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Warren G, Moscato Regulator

Plus, extended detentions for repeat Champagne pilferers, and Siduri declares its wines safe for the gluten averse

Posted: August 15, 2013

• Unfiltered's favorite Regulator is mounting up for Bronco Wine Company. It was announced this week that rapper-producer-DJ Warren G has signed on with Bronco and Brand Elite as the new face of Allure Bubbly Wines. Sourced from Warren G’s native California, they include Allure Moscato (described by our own Tim Fish as “a party in a glass”), Allure Pink Moscato and Allure Peach Bubbly. "It's Official! I just signed a deal with Allure Moscato!!" Warren G tweeted Tuesday. “Who would’ve known that my favorite Moscato would ask me to be their brand partner,” he followed in a press release. “I’m impressed by Warren G’s interest in wines, and I know we’re going to have a big success,” said Bronco's Fred Franzia. “He has the bright, lively style of our Allure wines, and the same belief in top quality and value.” Warren G joins the growing playlist of hip-hop artists on the Moscato tip, including Nicki Minaj, E-40 and Christina Milian. And if you think the Moscato craze seems inescapable, try getting Warren G's "Regulate" featuring Nate Dogg out of your head for the rest of the day.

• The Champenois and the British have enjoyed a grand history of happy vinous symbiosis over the years, with millions of bottles of the venerated bubbly marked up and shipped off to London and Southampton to be stocked in local markets, where shopkeeps have their own special relationship with thirsty local ne'er-do-wells who do their best to nick as many bottles as possible. But one magistrate of Llanelli in Carmarthenshire, South Wales, dared upend tradition by extending the sentence of two Champagne thieves this month after discovering the pair of pilferers had made off with some $2,100 worth of Moët, Veuve Clicquot and Dom Pérignon in three separate heists in the towns of Llandovery, Lampeter and Cross Hands. The men were already serving time (for stealing Champagne) when the new injustices, committed prior to their current incarceration and preserved for posterity on videotape, came to light. Alas, for each new crime, the judge has handed down three more months' time in the local gaol, to be served consecutively, and a two-year revocation of driver's licenses. According to the Carmarthen Journal, the lawyer for the defense noted, "In interviews with police, [the perpetrators] said it was all drunk by them." The paper added, "During sentencing the pair looked visibly shocked," as both were expected to be released at the end of the month. Once Warren G settles into his role as Moscato promoter, he may want to expand his wine interests: It sounds like the U.K. could use a Regulator of their own when it comes to Champagne sales.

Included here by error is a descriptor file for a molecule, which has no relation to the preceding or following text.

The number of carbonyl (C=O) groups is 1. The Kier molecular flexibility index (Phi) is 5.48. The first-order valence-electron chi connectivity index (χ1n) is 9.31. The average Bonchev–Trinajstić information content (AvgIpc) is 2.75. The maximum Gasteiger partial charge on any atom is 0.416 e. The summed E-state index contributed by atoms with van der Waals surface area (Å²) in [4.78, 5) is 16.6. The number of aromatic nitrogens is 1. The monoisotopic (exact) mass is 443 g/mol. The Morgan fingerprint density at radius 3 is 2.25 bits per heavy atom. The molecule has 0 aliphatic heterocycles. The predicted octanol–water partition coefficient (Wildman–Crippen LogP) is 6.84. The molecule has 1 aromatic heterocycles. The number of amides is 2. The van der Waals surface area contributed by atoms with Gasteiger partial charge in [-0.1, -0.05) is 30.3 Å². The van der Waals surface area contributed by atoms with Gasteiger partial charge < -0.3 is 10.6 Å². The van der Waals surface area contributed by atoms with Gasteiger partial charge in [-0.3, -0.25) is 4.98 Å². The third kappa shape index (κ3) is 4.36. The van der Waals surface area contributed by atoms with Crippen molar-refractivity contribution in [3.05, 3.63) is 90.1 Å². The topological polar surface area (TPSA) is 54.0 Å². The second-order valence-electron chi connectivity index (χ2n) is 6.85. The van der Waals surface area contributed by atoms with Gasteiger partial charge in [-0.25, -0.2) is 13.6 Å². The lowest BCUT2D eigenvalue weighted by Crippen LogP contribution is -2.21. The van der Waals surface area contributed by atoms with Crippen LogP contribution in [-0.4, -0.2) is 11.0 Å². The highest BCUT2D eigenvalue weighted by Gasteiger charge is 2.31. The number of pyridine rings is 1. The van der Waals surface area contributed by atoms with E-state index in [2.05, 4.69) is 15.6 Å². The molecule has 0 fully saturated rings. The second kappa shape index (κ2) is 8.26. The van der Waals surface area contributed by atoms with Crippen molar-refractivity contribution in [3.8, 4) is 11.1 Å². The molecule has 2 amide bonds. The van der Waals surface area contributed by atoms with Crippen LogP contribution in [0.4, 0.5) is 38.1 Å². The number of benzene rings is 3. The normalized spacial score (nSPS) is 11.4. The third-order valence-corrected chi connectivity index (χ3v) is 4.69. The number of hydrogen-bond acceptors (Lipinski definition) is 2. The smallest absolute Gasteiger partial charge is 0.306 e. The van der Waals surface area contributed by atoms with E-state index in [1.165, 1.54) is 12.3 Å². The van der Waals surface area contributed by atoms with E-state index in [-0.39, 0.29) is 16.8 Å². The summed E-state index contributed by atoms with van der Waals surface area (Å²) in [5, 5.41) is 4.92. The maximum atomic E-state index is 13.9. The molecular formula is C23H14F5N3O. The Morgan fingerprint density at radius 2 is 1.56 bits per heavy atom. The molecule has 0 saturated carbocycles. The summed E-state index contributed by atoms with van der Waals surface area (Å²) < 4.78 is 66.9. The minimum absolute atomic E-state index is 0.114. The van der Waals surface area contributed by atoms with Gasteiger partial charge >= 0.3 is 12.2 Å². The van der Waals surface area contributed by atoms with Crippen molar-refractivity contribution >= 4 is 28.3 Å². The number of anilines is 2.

• What’s next for wine labeling? Now that producers have the option of including a Serving Facts label, a wine bottle could potentially tell you where it clocks in for calories, carbs and fat, in addition to the already-mandatory announcements of alcohol by volume and sulfite additions. But the question remains: Is your wine gluten-free? Adam and Dianna Lee of Siduri Wines in Sonoma, Calif., decided they wanted to find out. “We have an employee with gluten sensitivity,” explained Adam. “And that got us thinking that we really should include that information on the wine notes.” Gluten can potentially appear in the winemaking process in two forms, as a wheat-based paste used to seal barrels, or as a fining agent. Although the Lees don’t fine their wines, they do use barrels sealed with the paste, so they decided to run some tests. All of the Siduri Pinot Noirs tested so far have come in at less than 1 part per million gluten—well below the 20 ppm threshold at which the FDA considers an item gluten-free. This information won’t be visible on the bottle itself, but will be included in the wine notes, which can be accessed on the Siduri website via a QR code on the label. However, Unfiltered would encourage gluten-cautious readers not to fret too much about wine, whether or not it’s been tested like the Siduri Pinots: it’s unlikely that a significant amount of gluten from barrels or fining agents will make its way into any finished wines.

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